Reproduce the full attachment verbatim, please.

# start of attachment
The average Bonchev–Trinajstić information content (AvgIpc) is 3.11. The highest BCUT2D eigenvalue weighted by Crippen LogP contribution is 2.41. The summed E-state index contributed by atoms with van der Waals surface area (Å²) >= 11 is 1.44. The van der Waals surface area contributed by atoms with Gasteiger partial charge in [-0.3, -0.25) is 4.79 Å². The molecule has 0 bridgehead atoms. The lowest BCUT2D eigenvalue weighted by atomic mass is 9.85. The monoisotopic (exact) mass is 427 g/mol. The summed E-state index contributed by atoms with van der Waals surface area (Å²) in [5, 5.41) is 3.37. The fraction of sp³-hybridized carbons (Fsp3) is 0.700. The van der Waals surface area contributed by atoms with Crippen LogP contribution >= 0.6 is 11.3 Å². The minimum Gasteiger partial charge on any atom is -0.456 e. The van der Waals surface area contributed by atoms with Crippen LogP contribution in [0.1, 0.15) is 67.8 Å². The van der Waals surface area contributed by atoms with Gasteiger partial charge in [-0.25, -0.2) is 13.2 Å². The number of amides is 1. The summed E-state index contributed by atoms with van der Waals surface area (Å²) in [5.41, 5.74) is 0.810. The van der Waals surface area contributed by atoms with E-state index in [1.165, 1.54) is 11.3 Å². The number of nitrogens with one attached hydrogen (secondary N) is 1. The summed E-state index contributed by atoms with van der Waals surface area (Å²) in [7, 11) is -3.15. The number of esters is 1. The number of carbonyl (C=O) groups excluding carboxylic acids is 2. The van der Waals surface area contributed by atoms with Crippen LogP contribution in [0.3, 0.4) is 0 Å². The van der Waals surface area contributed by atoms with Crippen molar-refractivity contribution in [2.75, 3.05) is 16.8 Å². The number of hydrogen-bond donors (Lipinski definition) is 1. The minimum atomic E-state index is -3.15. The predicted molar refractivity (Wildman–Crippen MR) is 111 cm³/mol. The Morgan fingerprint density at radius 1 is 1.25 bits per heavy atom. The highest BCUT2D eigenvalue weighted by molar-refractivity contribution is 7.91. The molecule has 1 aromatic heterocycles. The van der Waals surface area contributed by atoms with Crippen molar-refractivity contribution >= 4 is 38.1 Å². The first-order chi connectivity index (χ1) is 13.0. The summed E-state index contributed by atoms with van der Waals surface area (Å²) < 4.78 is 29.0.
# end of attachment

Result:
The average Bonchev–Trinajstić information content (AvgIpc) is 3.11. The highest BCUT2D eigenvalue weighted by Crippen LogP contribution is 2.41. The summed E-state index contributed by atoms with van der Waals surface area (Å²) >= 11 is 1.44. The van der Waals surface area contributed by atoms with Gasteiger partial charge in [-0.3, -0.25) is 4.79 Å². The molecule has 0 bridgehead atoms. The lowest BCUT2D eigenvalue weighted by atomic mass is 9.85. The monoisotopic (exact) mass is 427 g/mol. The summed E-state index contributed by atoms with van der Waals surface area (Å²) in [5, 5.41) is 3.37. The fraction of sp³-hybridized carbons (Fsp3) is 0.700. The van der Waals surface area contributed by atoms with Crippen LogP contribution >= 0.6 is 11.3 Å². The minimum Gasteiger partial charge on any atom is -0.456 e. The van der Waals surface area contributed by atoms with Crippen LogP contribution in [0.1, 0.15) is 67.8 Å². The van der Waals surface area contributed by atoms with Gasteiger partial charge in [-0.25, -0.2) is 13.2 Å². The number of amides is 1. The summed E-state index contributed by atoms with van der Waals surface area (Å²) in [5.41, 5.74) is 0.810. The van der Waals surface area contributed by atoms with E-state index in [1.165, 1.54) is 11.3 Å². The number of nitrogens with one attached hydrogen (secondary N) is 1. The summed E-state index contributed by atoms with van der Waals surface area (Å²) in [7, 11) is -3.15. The number of esters is 1. The number of carbonyl (C=O) groups excluding carboxylic acids is 2. The van der Waals surface area contributed by atoms with Crippen LogP contribution in [0.3, 0.4) is 0 Å². The van der Waals surface area contributed by atoms with Crippen molar-refractivity contribution in [2.75, 3.05) is 16.8 Å². The number of hydrogen-bond donors (Lipinski definition) is 1. The minimum atomic E-state index is -3.15. The predicted molar refractivity (Wildman–Crippen MR) is 111 cm³/mol. The Morgan fingerprint density at radius 1 is 1.25 bits per heavy atom. The highest BCUT2D eigenvalue weighted by molar-refractivity contribution is 7.91. The molecule has 1 aromatic heterocycles. The van der Waals surface area contributed by atoms with Crippen molar-refractivity contribution >= 4 is 38.1 Å². The first-order chi connectivity index (χ1) is 13.0. The summed E-state index contributed by atoms with van der Waals surface area (Å²) < 4.78 is 29.0.